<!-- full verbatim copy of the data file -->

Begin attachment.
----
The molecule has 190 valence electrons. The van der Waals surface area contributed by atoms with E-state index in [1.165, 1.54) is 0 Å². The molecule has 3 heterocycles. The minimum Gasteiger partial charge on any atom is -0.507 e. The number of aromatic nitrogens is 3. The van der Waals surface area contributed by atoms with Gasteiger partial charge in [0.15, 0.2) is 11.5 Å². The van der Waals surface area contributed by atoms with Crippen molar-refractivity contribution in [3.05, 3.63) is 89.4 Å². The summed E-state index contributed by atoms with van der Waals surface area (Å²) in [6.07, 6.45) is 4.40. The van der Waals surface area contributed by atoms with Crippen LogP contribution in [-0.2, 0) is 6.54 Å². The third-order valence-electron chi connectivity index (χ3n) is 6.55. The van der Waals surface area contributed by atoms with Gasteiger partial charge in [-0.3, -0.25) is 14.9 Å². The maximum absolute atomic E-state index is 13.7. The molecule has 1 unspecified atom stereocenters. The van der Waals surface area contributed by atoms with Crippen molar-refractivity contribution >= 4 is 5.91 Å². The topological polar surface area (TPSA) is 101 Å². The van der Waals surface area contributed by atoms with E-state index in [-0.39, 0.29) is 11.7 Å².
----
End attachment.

The molecule has 190 valence electrons. The van der Waals surface area contributed by atoms with E-state index in [1.165, 1.54) is 0 Å². The molecule has 3 heterocycles. The minimum Gasteiger partial charge on any atom is -0.507 e. The number of aromatic nitrogens is 3. The van der Waals surface area contributed by atoms with Gasteiger partial charge in [0.15, 0.2) is 11.5 Å². The van der Waals surface area contributed by atoms with Crippen molar-refractivity contribution in [3.05, 3.63) is 89.4 Å². The summed E-state index contributed by atoms with van der Waals surface area (Å²) in [6.07, 6.45) is 4.40. The van der Waals surface area contributed by atoms with Crippen LogP contribution in [-0.2, 0) is 6.54 Å². The third-order valence-electron chi connectivity index (χ3n) is 6.55. The van der Waals surface area contributed by atoms with Gasteiger partial charge in [-0.3, -0.25) is 14.9 Å². The maximum absolute atomic E-state index is 13.7. The molecule has 1 unspecified atom stereocenters. The van der Waals surface area contributed by atoms with Crippen molar-refractivity contribution >= 4 is 5.91 Å². The topological polar surface area (TPSA) is 101 Å². The van der Waals surface area contributed by atoms with E-state index in [-0.39, 0.29) is 11.7 Å².